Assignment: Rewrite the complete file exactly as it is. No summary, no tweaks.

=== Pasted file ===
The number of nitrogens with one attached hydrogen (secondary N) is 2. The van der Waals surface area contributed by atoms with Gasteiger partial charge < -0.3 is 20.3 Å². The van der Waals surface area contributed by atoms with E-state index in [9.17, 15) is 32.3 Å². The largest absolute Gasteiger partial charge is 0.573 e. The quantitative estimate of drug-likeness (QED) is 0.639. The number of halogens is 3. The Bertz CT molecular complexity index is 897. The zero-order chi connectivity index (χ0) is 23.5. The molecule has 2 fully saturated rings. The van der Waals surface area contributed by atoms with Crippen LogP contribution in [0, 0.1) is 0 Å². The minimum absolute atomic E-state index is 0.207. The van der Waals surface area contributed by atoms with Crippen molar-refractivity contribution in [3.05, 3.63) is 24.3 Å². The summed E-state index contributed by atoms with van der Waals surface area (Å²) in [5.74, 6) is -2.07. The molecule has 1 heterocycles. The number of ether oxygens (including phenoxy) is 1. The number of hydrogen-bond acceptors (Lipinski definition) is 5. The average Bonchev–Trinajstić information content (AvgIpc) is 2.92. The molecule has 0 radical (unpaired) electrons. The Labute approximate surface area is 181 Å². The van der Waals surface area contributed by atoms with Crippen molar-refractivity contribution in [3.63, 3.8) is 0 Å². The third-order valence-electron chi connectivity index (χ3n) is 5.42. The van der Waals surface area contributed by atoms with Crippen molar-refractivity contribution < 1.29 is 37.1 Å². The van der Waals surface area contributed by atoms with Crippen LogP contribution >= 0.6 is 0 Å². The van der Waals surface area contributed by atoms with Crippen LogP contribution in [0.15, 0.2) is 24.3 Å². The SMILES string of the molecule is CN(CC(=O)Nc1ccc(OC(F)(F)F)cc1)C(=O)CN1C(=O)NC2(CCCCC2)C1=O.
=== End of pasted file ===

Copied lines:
The number of nitrogens with one attached hydrogen (secondary N) is 2. The van der Waals surface area contributed by atoms with Gasteiger partial charge < -0.3 is 20.3 Å². The van der Waals surface area contributed by atoms with E-state index in [9.17, 15) is 32.3 Å². The largest absolute Gasteiger partial charge is 0.573 e. The quantitative estimate of drug-likeness (QED) is 0.639. The number of halogens is 3. The Bertz CT molecular complexity index is 897. The zero-order chi connectivity index (χ0) is 23.5. The molecule has 2 fully saturated rings. The van der Waals surface area contributed by atoms with Crippen LogP contribution in [0, 0.1) is 0 Å². The minimum absolute atomic E-state index is 0.207. The van der Waals surface area contributed by atoms with Crippen molar-refractivity contribution in [3.05, 3.63) is 24.3 Å². The summed E-state index contributed by atoms with van der Waals surface area (Å²) in [5.74, 6) is -2.07. The molecule has 1 heterocycles. The number of ether oxygens (including phenoxy) is 1. The number of hydrogen-bond acceptors (Lipinski definition) is 5. The average Bonchev–Trinajstić information content (AvgIpc) is 2.92. The molecule has 0 radical (unpaired) electrons. The Labute approximate surface area is 181 Å². The van der Waals surface area contributed by atoms with Crippen molar-refractivity contribution in [3.63, 3.8) is 0 Å². The third-order valence-electron chi connectivity index (χ3n) is 5.42. The van der Waals surface area contributed by atoms with Crippen molar-refractivity contribution < 1.29 is 37.1 Å². The van der Waals surface area contributed by atoms with Crippen LogP contribution >= 0.6 is 0 Å². The van der Waals surface area contributed by atoms with Crippen LogP contribution in [0.15, 0.2) is 24.3 Å². The SMILES string of the molecule is CN(CC(=O)Nc1ccc(OC(F)(F)F)cc1)C(=O)CN1C(=O)NC2(CCCCC2)C1=O.